Only In Ireland

Ireland is an incredible corner of the globe, a region that I don’t think you’d really understand unless you’ve been here and experienced it first-hand. Better still, live here for awhile like I’m doing. Get to know the people and the place. Because, once you do, you’ll learn that surprises await around every green (and greener) corner. You see, there are some things that are just so…Ireland. Things that constantly make me realize “we’re not in Kansas any more”. Things that would only happen in one place: only in Ireland.

For example:

Only in Ireland…can you be speeding down the highway and have to swerve out of your lane to avoid a tractor puttering along in the fast lane.


Only in Ireland…can you be a a rowdy pub in the wee hours of the morning and still order tea and scones.

Only in Ireland…can you live within the city limits (of the second largest city in the country, mind you) and have cows roaming the pastures behind your house.


Only in Ireland…can you tell a friend that you’d like to stay in a castle some time (referring to the numerous castles that have been converted to hotels) and have her reply, “You should just go to my cousin’s house. He has a castle in his back yard.”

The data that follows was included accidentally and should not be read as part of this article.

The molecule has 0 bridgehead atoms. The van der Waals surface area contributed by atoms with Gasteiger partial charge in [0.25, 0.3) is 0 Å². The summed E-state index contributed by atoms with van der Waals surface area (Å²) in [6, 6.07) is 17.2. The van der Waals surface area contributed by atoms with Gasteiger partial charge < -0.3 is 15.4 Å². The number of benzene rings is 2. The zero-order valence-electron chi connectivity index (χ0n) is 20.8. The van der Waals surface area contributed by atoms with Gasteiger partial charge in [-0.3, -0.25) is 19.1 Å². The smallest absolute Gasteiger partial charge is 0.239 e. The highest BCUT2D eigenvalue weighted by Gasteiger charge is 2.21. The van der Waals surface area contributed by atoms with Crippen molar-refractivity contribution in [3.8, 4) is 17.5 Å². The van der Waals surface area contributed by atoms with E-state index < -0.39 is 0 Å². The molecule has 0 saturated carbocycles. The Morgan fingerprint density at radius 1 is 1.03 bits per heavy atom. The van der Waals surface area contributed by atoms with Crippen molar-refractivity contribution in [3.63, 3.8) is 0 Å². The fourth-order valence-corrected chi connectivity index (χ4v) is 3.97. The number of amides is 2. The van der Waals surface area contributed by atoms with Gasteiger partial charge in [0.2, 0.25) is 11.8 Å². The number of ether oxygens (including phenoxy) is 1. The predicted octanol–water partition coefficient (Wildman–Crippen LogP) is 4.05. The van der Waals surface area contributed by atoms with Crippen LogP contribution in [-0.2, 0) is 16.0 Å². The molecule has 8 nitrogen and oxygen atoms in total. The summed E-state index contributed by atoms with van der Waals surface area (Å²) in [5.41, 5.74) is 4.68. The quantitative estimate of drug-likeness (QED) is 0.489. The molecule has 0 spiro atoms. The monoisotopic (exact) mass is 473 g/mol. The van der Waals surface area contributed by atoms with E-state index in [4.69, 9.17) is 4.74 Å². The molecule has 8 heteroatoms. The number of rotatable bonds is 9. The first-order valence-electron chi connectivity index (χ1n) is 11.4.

Only in Ireland…can you bring your Border Collie to a dog park and not be able to spot her due to the swarms of other Border Collies running around.

Only in Ireland…is traffic regularly halted on main thoroughfares for horses or livestock in the road.


Only in Ireland…can you be outside basking in the sun and, two minutes later, have to run for cover because a storm has moved in and you are being pelted with hail stones…and, two minutes later, be back outside basking in the sun again.


Only in Ireland…can you call the name “Patrick” in a crowded room and have nearly every male in the room come to see what you need.

Only in Ireland…can you be dining in a restaurant and have a mama pig and her six little piglets accidentally wander in from a farm.